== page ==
In terms of selection, Brunel’s original squad featured six players discarded by Noves during the autumn, while the two biggest surprises were the recall of wing Benjamin Fall and scrum-half Morgan Parra, who hasn’t worn the French jersey since the 2015 World Cup.
Parra’s subsequent withdrawal with a knee injury – which means he is out of the reckoning until at least round three against Italy – further complicates the half-back situation in a team that has struggled to find a settled combination under any of Laporte’s successors.
Originally discarded by Brunel, Baptiste Serin has been called up as Parra’s replacement and might come under consideration alongside 19-year-old outside half Matthieu Jalibert, given that they both play their club rugby at Union Bordeaux-Begles, coached until the beginning of the year by one Jacques Brunel.
But Serin – a quicksilver running threat of a scrum-half who offered Noves glimpses of his talent during the last Six Nations campaign – was not necessarily a favourite of Brunel’s at UBB and he started just twice in combination with Jalibert in 18 games from the start of the season until Jacques received the call from his old friend Bernard.
The other youthful half-back tandem which has survived from the Noves era that of Antoine Dupont and Anthony Belleau, with the Toulon outside-half looking a likely starter against Ireland.
Racing 92’s Maxime Machenaud is the third scrum-half and, having made his debut under Philippe Saint-Andre in 2012, is both the oldest head and the most reliable distributor available.
Elsewhere Brunel’s decision to drop Louis Picamoles places additional carrying responsibilities on Stade Rochelais flanker Kevin Gourdon, who in two seasons has made himself virtually indispensable to France but whose effectiveness will be easily limited by the better sides unless France can evolve an effective trio to share the load in the back row.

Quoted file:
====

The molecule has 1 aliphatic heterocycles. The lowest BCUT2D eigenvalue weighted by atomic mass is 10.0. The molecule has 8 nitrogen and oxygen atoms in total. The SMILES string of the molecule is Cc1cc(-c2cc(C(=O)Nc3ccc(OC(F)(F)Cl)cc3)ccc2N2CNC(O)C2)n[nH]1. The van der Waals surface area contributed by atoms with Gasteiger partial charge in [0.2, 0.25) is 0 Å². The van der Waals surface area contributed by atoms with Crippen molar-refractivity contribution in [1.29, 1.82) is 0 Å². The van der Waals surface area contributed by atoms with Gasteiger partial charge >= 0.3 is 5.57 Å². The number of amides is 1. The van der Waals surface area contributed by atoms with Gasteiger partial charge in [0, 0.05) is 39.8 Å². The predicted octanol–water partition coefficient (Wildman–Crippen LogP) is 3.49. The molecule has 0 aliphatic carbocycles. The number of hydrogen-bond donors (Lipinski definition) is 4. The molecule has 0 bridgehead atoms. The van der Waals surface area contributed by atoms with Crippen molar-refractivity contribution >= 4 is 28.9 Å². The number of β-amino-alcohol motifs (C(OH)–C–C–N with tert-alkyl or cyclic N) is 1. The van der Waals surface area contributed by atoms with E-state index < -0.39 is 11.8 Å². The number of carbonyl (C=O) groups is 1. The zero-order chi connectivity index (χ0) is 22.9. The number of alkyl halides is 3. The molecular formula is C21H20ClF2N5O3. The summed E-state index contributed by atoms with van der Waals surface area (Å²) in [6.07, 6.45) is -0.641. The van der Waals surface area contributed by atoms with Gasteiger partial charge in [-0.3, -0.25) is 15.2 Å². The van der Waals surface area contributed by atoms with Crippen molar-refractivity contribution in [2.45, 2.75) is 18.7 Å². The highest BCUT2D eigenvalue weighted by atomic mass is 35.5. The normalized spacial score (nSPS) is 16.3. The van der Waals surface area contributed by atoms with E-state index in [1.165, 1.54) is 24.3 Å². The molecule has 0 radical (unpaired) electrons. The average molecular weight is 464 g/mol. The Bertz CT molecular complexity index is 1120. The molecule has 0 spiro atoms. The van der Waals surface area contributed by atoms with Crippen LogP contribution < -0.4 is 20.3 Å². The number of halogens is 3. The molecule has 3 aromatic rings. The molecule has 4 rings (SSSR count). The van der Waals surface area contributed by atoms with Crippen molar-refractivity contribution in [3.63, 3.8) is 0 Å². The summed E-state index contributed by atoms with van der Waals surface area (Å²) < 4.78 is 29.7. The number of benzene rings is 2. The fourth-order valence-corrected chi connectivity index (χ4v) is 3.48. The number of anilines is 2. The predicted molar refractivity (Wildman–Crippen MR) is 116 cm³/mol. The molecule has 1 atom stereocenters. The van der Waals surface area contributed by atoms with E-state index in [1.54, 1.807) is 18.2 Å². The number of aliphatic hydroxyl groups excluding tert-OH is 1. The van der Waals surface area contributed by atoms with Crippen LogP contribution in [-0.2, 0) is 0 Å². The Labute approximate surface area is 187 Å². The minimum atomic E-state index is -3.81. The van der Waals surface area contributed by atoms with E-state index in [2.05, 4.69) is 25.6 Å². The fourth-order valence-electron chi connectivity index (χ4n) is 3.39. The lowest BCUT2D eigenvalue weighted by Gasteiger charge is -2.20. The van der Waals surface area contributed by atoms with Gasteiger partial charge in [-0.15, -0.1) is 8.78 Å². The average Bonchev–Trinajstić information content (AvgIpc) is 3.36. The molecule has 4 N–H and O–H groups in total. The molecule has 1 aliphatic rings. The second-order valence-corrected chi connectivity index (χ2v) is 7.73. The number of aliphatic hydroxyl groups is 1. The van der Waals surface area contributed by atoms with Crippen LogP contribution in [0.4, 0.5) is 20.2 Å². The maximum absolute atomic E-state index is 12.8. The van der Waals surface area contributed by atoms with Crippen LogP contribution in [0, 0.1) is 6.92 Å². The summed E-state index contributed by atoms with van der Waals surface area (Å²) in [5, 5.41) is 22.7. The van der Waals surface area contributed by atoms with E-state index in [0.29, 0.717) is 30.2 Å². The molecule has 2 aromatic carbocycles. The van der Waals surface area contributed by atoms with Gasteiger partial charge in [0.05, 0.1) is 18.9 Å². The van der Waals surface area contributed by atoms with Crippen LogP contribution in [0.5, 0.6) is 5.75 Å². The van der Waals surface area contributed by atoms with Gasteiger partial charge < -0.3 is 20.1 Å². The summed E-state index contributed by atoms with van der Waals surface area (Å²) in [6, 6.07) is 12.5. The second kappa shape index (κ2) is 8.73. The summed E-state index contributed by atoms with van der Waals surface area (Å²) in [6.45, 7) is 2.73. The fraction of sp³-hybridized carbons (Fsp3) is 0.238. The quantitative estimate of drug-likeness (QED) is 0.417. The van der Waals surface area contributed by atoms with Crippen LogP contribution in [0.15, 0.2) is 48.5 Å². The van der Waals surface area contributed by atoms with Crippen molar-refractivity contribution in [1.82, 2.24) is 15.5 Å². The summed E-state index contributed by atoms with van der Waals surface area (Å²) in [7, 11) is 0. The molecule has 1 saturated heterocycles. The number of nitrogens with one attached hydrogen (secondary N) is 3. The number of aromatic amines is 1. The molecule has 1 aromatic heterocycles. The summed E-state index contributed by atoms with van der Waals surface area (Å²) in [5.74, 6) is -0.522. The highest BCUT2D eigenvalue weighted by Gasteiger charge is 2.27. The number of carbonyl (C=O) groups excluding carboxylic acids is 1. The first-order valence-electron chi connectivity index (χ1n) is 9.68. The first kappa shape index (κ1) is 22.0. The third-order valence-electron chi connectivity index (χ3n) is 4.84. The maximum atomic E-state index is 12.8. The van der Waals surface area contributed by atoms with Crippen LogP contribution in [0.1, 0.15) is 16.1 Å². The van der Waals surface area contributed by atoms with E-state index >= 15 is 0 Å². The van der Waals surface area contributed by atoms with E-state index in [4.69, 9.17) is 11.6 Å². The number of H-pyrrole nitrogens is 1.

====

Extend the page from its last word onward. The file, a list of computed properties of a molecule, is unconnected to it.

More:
Teddy Thomas has finally put together a run of injury-free appearances and has deceptive speed for a wing of his size, while his Racing 92 teammate Virimi Vakatawa will be a threat on the opposite flank.
Brunel has pledged to put France back to its habitual position of “contesting the Six Nations down to the final week and being among the teams that can win it”.
That might be a considerable stretch given the hurried preparation, the lack of matchwinning confidence and – perhaps his cruellest inheritance from the years of constant tinkering under Lievremont, Saint-Andre and Noves – the lack of experience he can call on.
In a squad of 32 players, only captain and hooker Guilhem Guirado has passed 50 caps, while of the rest only Machenaud has more than 30 appearances to his name.
Brunel’s club record with Perpignan and Bordeaux has heavily favoured performance at home over winning away and, whatever he says publicly, it will be the matches in Paris and Marseille against Ireland, Italy and England that he really targets, not least of which because he has two weeks with the squad ahead of each of those fixtures.
On current form that might make the transalpine derby against Italy in the Stade Velodrome not only a battle to win the Giuseppe Garibaldi Trophy, but to avoid the wooden spoon.